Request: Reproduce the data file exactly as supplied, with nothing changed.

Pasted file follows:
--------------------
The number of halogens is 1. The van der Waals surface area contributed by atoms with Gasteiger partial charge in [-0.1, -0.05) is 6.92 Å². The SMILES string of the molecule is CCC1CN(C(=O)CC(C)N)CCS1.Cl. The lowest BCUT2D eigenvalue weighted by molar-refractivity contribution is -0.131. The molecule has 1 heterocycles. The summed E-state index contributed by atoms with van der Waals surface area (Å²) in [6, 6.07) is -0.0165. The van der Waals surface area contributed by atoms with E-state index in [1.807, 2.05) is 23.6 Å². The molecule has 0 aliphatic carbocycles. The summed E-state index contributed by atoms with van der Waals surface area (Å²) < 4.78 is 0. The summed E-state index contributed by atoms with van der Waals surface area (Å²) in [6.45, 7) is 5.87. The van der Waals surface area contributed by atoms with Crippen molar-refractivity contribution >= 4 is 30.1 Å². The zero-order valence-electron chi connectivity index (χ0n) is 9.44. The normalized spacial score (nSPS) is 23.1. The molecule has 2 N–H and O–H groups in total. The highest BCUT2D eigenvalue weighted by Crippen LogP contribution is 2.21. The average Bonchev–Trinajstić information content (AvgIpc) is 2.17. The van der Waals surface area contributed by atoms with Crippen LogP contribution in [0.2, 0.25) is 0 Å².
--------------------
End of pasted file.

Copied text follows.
The number of halogens is 1. The van der Waals surface area contributed by atoms with Gasteiger partial charge in [-0.1, -0.05) is 6.92 Å². The SMILES string of the molecule is CCC1CN(C(=O)CC(C)N)CCS1.Cl. The lowest BCUT2D eigenvalue weighted by molar-refractivity contribution is -0.131. The molecule has 1 heterocycles. The summed E-state index contributed by atoms with van der Waals surface area (Å²) in [6, 6.07) is -0.0165. The van der Waals surface area contributed by atoms with E-state index in [1.807, 2.05) is 23.6 Å². The molecule has 0 aliphatic carbocycles. The summed E-state index contributed by atoms with van der Waals surface area (Å²) < 4.78 is 0. The summed E-state index contributed by atoms with van der Waals surface area (Å²) in [6.45, 7) is 5.87. The van der Waals surface area contributed by atoms with Crippen molar-refractivity contribution >= 4 is 30.1 Å². The zero-order valence-electron chi connectivity index (χ0n) is 9.44. The normalized spacial score (nSPS) is 23.1. The molecule has 2 N–H and O–H groups in total. The highest BCUT2D eigenvalue weighted by Crippen LogP contribution is 2.21. The average Bonchev–Trinajstić information content (AvgIpc) is 2.17. The van der Waals surface area contributed by atoms with Crippen LogP contribution in [0.2, 0.25) is 0 Å².